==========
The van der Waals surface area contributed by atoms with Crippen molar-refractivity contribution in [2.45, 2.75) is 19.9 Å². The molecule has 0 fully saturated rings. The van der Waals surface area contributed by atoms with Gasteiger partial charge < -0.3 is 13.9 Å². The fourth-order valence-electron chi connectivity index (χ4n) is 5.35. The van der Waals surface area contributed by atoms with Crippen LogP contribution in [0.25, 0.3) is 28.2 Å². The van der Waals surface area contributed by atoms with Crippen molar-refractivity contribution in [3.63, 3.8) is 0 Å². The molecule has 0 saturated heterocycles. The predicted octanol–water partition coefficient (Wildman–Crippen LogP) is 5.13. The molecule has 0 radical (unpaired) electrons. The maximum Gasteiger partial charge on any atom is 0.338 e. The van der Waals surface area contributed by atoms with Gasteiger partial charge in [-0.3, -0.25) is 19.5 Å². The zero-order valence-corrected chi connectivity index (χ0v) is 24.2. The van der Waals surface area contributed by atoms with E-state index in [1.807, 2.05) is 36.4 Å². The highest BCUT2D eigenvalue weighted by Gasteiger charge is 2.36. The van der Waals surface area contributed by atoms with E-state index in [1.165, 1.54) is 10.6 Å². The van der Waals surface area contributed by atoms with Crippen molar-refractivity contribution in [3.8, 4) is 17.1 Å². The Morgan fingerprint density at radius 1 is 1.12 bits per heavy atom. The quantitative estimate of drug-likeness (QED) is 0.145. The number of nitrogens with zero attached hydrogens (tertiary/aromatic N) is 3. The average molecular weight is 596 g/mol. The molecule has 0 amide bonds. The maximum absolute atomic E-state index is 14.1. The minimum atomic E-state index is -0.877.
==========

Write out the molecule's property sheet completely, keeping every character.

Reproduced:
The van der Waals surface area contributed by atoms with Crippen molar-refractivity contribution in [2.45, 2.75) is 19.9 Å². The molecule has 0 fully saturated rings. The van der Waals surface area contributed by atoms with Gasteiger partial charge < -0.3 is 13.9 Å². The fourth-order valence-electron chi connectivity index (χ4n) is 5.35. The van der Waals surface area contributed by atoms with Crippen LogP contribution in [0.25, 0.3) is 28.2 Å². The van der Waals surface area contributed by atoms with Crippen molar-refractivity contribution in [3.63, 3.8) is 0 Å². The molecule has 0 saturated heterocycles. The predicted octanol–water partition coefficient (Wildman–Crippen LogP) is 5.13. The molecule has 0 radical (unpaired) electrons. The maximum Gasteiger partial charge on any atom is 0.338 e. The van der Waals surface area contributed by atoms with Gasteiger partial charge in [-0.3, -0.25) is 19.5 Å². The zero-order valence-corrected chi connectivity index (χ0v) is 24.2. The van der Waals surface area contributed by atoms with E-state index in [1.807, 2.05) is 36.4 Å². The highest BCUT2D eigenvalue weighted by Gasteiger charge is 2.36. The van der Waals surface area contributed by atoms with E-state index in [1.165, 1.54) is 10.6 Å². The van der Waals surface area contributed by atoms with Crippen molar-refractivity contribution in [3.8, 4) is 17.1 Å². The Morgan fingerprint density at radius 1 is 1.12 bits per heavy atom. The quantitative estimate of drug-likeness (QED) is 0.145. The number of nitrogens with zero attached hydrogens (tertiary/aromatic N) is 3. The average molecular weight is 596 g/mol. The molecule has 0 amide bonds. The maximum absolute atomic E-state index is 14.1. The minimum atomic E-state index is -0.877.